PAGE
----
(Manila, Philippines) Premier Justin Trudeau was forced to justify its decision to end Canada’s participation in air strikes against targets of the armed group Islamic State (EI) in Iraq and Syria before the US Thursday media then that allies are mobilizing to intensify the fight against terrorism.
After an initial interview with the president of the United States Barack Obama on the sidelines of the Economic Cooperation Forum for Asia-Pacific (APEC), Mr. Trudeau argued that the repatriation of six CF-18 fighter jets was a promise of his party in the last federal election. In the same breath, he said that Canada intends to remain a major player in the fight against terrorism by placing greater emphasis on the training of Kurdish troops in northern Iraq and increasing humanitarian aid for refugees.
Mr. Trudeau, who accepted the invitation of President Obama to visit Washington early in the new year for an official visit, argued that the Canadian contribution to the international coalition led by the United States will be equally robust , he insisted in response to a question from a journalist on the daily Los Angeles Times.
“Canada is determined to remain an important member of the coalition against the EI,” Mr. Trudeau said, adding that the recall of the CF-18 had been discussed during the meeting with Obama, but he did not say s he had asked her to reconsider. “I made a clear commitment to Canadians to withdraw the six fighter planes and that is what we will do in cooperation and coordination with all our allies to ensure that the coalition remains a force against the IE” .
During their head-to-head, the two leaders discussed the fight against terrorism and the importance of close cooperation between the security agencies of both countries to counter any threat to the US territory given the long border shared by Canada and the United States, while protecting rights and freedoms.
They also discussed economic and trade exchanges between the two countries and the potential impact of the Trans-Pacific Partnership. In this regard, President Obama hinted that the United States and Canada “soon ratify” this important agreement, even though Justin Trudeau’s Liberals said they would review it and hold national consultations before deciding whether will be adopted or rejected by the Canadian government.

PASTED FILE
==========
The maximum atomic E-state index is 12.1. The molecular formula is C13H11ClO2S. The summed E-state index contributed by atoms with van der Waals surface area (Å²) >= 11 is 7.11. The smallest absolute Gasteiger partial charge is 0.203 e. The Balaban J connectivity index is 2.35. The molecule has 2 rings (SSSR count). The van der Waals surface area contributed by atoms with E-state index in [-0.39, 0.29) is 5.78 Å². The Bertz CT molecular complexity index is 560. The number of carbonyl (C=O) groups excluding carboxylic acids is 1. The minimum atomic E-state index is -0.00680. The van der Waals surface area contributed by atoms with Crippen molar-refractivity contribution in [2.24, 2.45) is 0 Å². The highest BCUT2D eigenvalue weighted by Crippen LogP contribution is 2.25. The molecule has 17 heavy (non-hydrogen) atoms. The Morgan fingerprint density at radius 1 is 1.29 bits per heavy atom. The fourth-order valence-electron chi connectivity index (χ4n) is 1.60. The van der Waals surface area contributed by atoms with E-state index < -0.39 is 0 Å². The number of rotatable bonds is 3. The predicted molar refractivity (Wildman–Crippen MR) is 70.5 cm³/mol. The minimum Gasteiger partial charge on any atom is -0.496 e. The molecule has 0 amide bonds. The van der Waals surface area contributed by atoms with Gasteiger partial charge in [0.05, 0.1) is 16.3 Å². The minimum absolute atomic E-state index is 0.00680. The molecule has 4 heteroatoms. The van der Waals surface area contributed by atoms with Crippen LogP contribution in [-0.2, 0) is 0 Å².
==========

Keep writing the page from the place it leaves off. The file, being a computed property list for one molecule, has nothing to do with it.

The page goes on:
As for the Paris conference on climate change, Obama said he was encouraged by the redetermination of Canada, since the victory of Justin Trudeau, participate fully in the fight against global warming. The US president said his administration and the Trudeau government will coordinate their efforts in preparation for this crucial encounter.
“Obviously, our two countries are major energy producers and we are happy to produce conventional oil. We also recognize the importance of the transition to the cleaner oil to protect the future of our children and grandchildren. I believe that Prime Minister Trudeau is that the Paris conference to be successful and our teams are already acting in a coordinated manner on this issue. I am pleased to have a strong partner in Canada, “said President Obama. Recall that the President rejected in early November the proposed TransCanada to build the Keystone XL pipeline that would have to transport heavy oil from the oil sands to refineries in Texas. Mr. Trudeau had voted in favor of this project.
In front of journalists, both men welcomed the US-Canada relations, but President Obama went further by saying “we saw the incredible enthusiasm aroused by Justin with his campaign in Canada. I am confident that he will be able to give a dose of energy and reform the political spectrum in Canada. We look forward to working with him. ”
The Prime Minister met with his US counterpart in Manila at the last day of the APEC summit. It was for the two leaders of their second international summit in less than a week in the wake of terrorist attacks in Paris. The G20 summit held in Antalya, Turkey, earlier this week, was also dominated by the issue of the fight against terrorism and the appropriate response of the international community to combat this scourge.
In the final communiqué of the APEC summit, the leaders of 21 member countries of the organization have stressed the urgency of greater international collaboration in the fight against terrorism. They roundly condemned “all acts, methods and practices related to terrorism”.
APEC, which includes Canada, the US, China, Australia, Russia, Chile, among others, normally focuses on economic issues and trade. But the tragic events in Paris have upset the agenda of this summit. “We will not let terrorism threaten fundamental values underlying our free and open economies,” it said in the final declaration.